I'm angry at the militant and extremist Muslims who hijacked a dynamic and peaceful faith.
Related Gully Coverage
A pro-Islamic demonstrator is flanked by police at the sixth annual rally for Islam in London's Trafalgar Square, August 25, 2002. Ian Waldie
as a Queer Muslim
by Faisal Alam
SEPTEMBER 11, 2002. September 11, 2001 will forever be etched in the minds of people everywhere. It was a day when all of our lives came to a standstill, and the United States and its citizens wondered what had gone wrong. As I reflect upon this past year, and all that has happened around the world, I feel a combination of anger, sorrow and exhaustion.
I'm angry at the militant and extremist Muslims who hijacked a dynamic and peaceful faith and used the name of God to justify their actions. I'm angry at a world where civil liberties are destroyed, and battle cries are sounded in the name of a "war on terrorism."
I feel sorrow at the loss of so many human lives, both on September 11, and as a result of our war on the so-called evil-doers, in which "collateral damage" is dismissed as easily as recycled paper going out with the trash.
I'm exhausted in my soul, in my spirit, in my body, and in my heart from the news of increasing hate crimes, the rhetoric of hate and xenophobia spewing through our media and press, and the continuing crackdown on lgbt people around the world by oppressive regimes now legitimized by the United States government.
Moments after I found out that the terrorist attacks were committed by a group of people that called themselves Muslim, I knew that the lives of most lesbian, gay, bisexual, and transgender Muslims would drastically change, and that my work with Al-Fatiha, the international lgbt Muslim organization, would double.
Al-Fatiha's mission, to support lgbt Muslims who are struggling to reconcile their sexual orientation or gender identity with their faith, was now more important than ever. And our work to educate the larger lgbt community about our faith of Islam took on a new and urgent meaning.
For the past year, I have written letters to editors and columnists of far too many lgbt newspapers imploring them not succumb to Islamophobia, the irrational fear of Islam and Muslims. I have also been interviewed by dozens of reporters world-wide on the challenges facing our community.
In trips abroad, and crisscrossing the United States, city after city, I have spoken to thousands of people about the increase in asylum cases, the fear of being out as both queer and Muslim, the "voluntary" interviews, the racial and ethnic profiling at airports and on highways, the fear of arrest and deportation, and the worry about our family and friends abroad.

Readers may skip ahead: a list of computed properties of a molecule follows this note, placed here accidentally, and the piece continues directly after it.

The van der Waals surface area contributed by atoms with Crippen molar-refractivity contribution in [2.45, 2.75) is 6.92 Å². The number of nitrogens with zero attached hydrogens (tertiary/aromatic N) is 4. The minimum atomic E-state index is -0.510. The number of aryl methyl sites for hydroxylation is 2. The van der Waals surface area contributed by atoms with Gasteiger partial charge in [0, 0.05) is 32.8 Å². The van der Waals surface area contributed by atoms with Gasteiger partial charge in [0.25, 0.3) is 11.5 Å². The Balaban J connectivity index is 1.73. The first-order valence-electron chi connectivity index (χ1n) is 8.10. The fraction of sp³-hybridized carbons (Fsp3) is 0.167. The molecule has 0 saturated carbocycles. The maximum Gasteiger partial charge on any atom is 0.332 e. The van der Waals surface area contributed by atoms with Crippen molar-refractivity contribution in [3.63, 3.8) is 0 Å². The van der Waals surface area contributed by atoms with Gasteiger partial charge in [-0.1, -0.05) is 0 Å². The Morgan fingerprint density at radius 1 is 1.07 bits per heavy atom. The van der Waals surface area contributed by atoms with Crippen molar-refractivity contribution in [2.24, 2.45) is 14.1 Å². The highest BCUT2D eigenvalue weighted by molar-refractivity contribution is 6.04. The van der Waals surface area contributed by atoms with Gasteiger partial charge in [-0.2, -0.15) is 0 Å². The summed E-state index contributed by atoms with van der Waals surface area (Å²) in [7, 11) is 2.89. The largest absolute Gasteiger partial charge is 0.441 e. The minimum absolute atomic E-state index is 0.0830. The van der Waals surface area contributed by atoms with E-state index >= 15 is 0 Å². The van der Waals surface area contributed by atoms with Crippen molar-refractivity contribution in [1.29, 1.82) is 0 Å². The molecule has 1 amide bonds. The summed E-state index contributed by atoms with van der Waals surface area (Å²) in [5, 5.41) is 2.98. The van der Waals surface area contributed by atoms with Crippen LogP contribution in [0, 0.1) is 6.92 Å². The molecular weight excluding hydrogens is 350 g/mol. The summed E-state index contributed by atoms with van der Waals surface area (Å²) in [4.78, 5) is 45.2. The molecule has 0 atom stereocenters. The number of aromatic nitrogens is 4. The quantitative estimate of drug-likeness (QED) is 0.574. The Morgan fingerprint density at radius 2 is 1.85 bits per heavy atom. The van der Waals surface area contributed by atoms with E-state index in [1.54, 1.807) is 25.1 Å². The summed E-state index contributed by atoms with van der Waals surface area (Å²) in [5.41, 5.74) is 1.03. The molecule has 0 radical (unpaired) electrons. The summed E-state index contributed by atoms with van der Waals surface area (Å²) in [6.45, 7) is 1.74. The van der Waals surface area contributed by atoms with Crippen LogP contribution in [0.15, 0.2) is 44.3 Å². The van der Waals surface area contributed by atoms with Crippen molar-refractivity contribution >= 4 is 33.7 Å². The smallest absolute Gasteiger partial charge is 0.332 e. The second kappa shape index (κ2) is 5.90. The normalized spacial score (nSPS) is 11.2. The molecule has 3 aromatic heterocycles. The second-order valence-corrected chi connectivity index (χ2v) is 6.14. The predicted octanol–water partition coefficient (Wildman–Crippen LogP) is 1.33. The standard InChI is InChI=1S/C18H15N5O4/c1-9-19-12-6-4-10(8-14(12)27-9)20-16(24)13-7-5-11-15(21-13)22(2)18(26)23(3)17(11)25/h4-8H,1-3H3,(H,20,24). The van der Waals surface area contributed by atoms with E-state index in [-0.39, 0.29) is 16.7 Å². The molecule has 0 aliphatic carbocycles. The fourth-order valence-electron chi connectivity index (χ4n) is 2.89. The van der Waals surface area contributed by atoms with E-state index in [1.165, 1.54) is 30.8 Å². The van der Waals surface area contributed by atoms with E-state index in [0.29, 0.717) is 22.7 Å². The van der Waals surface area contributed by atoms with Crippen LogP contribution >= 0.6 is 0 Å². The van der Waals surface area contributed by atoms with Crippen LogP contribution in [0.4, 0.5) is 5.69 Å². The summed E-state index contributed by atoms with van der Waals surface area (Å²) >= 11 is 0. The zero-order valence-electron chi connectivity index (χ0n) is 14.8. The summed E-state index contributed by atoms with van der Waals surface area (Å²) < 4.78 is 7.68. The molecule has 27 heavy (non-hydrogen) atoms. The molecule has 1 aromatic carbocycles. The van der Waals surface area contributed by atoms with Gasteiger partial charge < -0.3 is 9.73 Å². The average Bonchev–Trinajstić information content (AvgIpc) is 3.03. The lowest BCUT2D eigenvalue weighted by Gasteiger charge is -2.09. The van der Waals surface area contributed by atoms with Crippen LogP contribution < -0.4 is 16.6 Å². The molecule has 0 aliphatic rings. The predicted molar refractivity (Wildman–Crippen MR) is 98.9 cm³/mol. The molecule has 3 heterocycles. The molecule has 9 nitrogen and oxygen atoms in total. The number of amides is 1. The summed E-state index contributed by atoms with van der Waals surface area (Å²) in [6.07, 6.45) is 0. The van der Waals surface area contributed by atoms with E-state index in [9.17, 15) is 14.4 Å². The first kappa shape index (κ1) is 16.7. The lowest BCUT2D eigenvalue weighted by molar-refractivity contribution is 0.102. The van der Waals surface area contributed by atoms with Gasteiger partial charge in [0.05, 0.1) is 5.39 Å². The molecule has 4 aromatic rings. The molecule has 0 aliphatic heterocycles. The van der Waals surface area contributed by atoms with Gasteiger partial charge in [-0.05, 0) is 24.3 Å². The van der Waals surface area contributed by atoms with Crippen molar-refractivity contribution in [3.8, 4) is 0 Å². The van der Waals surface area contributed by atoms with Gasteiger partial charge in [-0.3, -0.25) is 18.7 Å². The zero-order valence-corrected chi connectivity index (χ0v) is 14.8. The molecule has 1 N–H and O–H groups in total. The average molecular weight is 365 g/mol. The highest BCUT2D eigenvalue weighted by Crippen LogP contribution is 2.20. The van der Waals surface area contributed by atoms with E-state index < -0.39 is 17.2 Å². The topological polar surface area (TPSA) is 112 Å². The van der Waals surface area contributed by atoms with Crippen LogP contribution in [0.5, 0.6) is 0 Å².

I have written at least half a dozen letters of support for asylum cases in a world where freedom is now cherished more than ever before. And I have also met with hundreds of lesbian, gay, bisexual, and transgender Muslims across the United States to discuss the backlash and aftermath of 9/11.
Since then, the world has changed. The "war on terrorism" has turned our communities into a battleground. And the environment for peace, social justice, and tolerance, three principles that are at the core of Islam and Al-Fatiha's mission, seem to be far more distant today than they were a year ago.
At the same time, lgbt Muslims today have begun to recognize their unique role in our post-September 11th world. Many in the United States have gained a new found identity as Muslims, and have reconnected to their spiritual and religious heritage, while proving that they are as "American" as anyone else.
The activist world of queer Muslims also seems to have taken on new life. As human rights abuses continue against sexual minorities in countries that are predominantly Muslim, the lgbt Muslim community has found new strength in speaking out against these injustices and others committed by authoritarian regimes. More and more lgbt Muslims are denouncing the illegal occupation of Palestinian cities and towns by the state of Israel, and are instead calling for justice and the peaceful coexistence of Israelis and Palestinians.
Lgbt Muslims are joining anti-war and anti-globalization demonstrations and protests, making the connections that the "war on terrorism" is not a new war at all, but rather the old one of corporate empires expanding and ensuring access to oil, all at the expense of democracy, civil liberties, and freedom.
As a queer Muslim, this year on September 11th I will continue to mourn all the lives that have been lost since the first plane hit the World Trade Center on that fateful day in New York City, at the Pentagon, in the crash in Pennsylvania, as well as the hundreds of people that have been lost in the U.S. government's "war on terror" in Afghanistan.
I will join today thousands of others around the world by participating in a candlelight vigil for peace and a rally to protest the impending war on Iraq. And I will be reflecting on the past year, the trials and tribulations, as well as the support and sense of community that I have gained from people across the globe.
In a world that seems to be filled with anger and hate, the only peace of mind comes from knowing that, ultimately, advocates of non-violence and harmony will prevail. Until then, lgbt Muslims around the world, including myself, will continue to search for true social justice through a progressive vision of a world in which all humans are valued equally.
Faisal Alam is a 25-year old queer-identified Muslim of Pakistani descent who works in the field of HIV/AIDS in Washington, D.C. He is the founder and director of Al-Fatiha, an lgbt Muslim organization, and is also active in human rights work, immigration and asylum rights, and LGBT-youth organizing.
For Al-Fatiha, an international organization dedicated to Muslims who are lesbian, gay, bisexual, transgendered, questioning & their friends!
About the Gully | Contact | Submit | Home
© The Gully, 2002. All rights reserved.